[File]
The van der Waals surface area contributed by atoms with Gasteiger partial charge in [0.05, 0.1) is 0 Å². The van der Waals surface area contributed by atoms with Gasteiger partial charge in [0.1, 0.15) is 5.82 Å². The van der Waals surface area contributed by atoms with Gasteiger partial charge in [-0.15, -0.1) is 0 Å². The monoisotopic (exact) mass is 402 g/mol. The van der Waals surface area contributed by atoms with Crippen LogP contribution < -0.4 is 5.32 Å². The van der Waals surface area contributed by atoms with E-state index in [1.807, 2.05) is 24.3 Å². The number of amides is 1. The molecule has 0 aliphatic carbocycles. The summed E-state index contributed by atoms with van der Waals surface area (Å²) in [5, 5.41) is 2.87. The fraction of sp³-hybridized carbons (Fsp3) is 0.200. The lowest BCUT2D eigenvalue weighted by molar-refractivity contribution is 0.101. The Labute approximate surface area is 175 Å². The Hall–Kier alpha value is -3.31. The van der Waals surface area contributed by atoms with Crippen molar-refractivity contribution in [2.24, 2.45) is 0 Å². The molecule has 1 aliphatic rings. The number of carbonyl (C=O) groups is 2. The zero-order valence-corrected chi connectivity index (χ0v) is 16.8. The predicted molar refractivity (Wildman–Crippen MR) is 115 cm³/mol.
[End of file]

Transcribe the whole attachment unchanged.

The van der Waals surface area contributed by atoms with Gasteiger partial charge in [0.05, 0.1) is 0 Å². The van der Waals surface area contributed by atoms with Gasteiger partial charge in [0.1, 0.15) is 5.82 Å². The van der Waals surface area contributed by atoms with Gasteiger partial charge in [-0.15, -0.1) is 0 Å². The monoisotopic (exact) mass is 402 g/mol. The van der Waals surface area contributed by atoms with Crippen LogP contribution < -0.4 is 5.32 Å². The van der Waals surface area contributed by atoms with E-state index in [1.807, 2.05) is 24.3 Å². The number of amides is 1. The molecule has 0 aliphatic carbocycles. The summed E-state index contributed by atoms with van der Waals surface area (Å²) in [5, 5.41) is 2.87. The fraction of sp³-hybridized carbons (Fsp3) is 0.200. The lowest BCUT2D eigenvalue weighted by molar-refractivity contribution is 0.101. The Labute approximate surface area is 175 Å². The Hall–Kier alpha value is -3.31. The van der Waals surface area contributed by atoms with Crippen molar-refractivity contribution in [2.24, 2.45) is 0 Å². The molecule has 1 aliphatic rings. The number of carbonyl (C=O) groups is 2. The zero-order valence-corrected chi connectivity index (χ0v) is 16.8. The predicted molar refractivity (Wildman–Crippen MR) is 115 cm³/mol.